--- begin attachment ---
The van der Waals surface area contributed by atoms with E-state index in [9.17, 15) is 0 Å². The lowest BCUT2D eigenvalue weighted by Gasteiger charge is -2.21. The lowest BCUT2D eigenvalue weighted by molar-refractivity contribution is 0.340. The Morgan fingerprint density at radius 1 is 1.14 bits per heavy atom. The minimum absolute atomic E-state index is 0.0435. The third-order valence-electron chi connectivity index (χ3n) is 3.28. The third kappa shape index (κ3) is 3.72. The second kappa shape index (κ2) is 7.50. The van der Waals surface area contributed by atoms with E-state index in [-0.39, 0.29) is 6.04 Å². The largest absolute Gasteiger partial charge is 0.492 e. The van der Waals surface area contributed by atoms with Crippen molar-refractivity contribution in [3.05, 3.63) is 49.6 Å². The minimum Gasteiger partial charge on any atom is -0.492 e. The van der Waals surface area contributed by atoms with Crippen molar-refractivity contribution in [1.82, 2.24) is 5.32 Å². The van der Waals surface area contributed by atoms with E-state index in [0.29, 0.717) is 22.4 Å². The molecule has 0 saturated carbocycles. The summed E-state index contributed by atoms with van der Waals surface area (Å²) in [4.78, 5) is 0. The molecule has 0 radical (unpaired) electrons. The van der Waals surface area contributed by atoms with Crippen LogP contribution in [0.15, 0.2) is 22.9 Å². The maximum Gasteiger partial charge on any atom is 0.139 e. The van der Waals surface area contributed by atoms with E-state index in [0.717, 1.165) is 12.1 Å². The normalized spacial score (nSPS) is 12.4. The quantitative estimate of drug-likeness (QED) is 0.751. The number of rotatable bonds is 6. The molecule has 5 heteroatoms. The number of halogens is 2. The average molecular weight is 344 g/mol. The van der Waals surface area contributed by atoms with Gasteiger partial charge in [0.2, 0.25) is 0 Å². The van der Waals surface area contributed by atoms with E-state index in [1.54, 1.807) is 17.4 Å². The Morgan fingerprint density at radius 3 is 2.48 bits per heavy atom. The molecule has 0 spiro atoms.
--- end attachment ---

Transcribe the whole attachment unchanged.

The van der Waals surface area contributed by atoms with E-state index in [9.17, 15) is 0 Å². The lowest BCUT2D eigenvalue weighted by Gasteiger charge is -2.21. The lowest BCUT2D eigenvalue weighted by molar-refractivity contribution is 0.340. The Morgan fingerprint density at radius 1 is 1.14 bits per heavy atom. The minimum absolute atomic E-state index is 0.0435. The third-order valence-electron chi connectivity index (χ3n) is 3.28. The third kappa shape index (κ3) is 3.72. The second kappa shape index (κ2) is 7.50. The van der Waals surface area contributed by atoms with E-state index in [-0.39, 0.29) is 6.04 Å². The largest absolute Gasteiger partial charge is 0.492 e. The van der Waals surface area contributed by atoms with Crippen molar-refractivity contribution in [3.05, 3.63) is 49.6 Å². The minimum Gasteiger partial charge on any atom is -0.492 e. The van der Waals surface area contributed by atoms with Crippen molar-refractivity contribution in [1.82, 2.24) is 5.32 Å². The van der Waals surface area contributed by atoms with E-state index in [0.29, 0.717) is 22.4 Å². The molecule has 0 saturated carbocycles. The summed E-state index contributed by atoms with van der Waals surface area (Å²) in [4.78, 5) is 0. The molecule has 0 radical (unpaired) electrons. The van der Waals surface area contributed by atoms with Crippen LogP contribution in [0.15, 0.2) is 22.9 Å². The maximum Gasteiger partial charge on any atom is 0.139 e. The van der Waals surface area contributed by atoms with E-state index in [0.717, 1.165) is 12.1 Å². The normalized spacial score (nSPS) is 12.4. The quantitative estimate of drug-likeness (QED) is 0.751. The number of rotatable bonds is 6. The molecule has 5 heteroatoms. The number of halogens is 2. The average molecular weight is 344 g/mol. The van der Waals surface area contributed by atoms with Gasteiger partial charge in [0.2, 0.25) is 0 Å². The van der Waals surface area contributed by atoms with E-state index in [1.54, 1.807) is 17.4 Å². The Morgan fingerprint density at radius 3 is 2.48 bits per heavy atom. The molecule has 0 spiro atoms.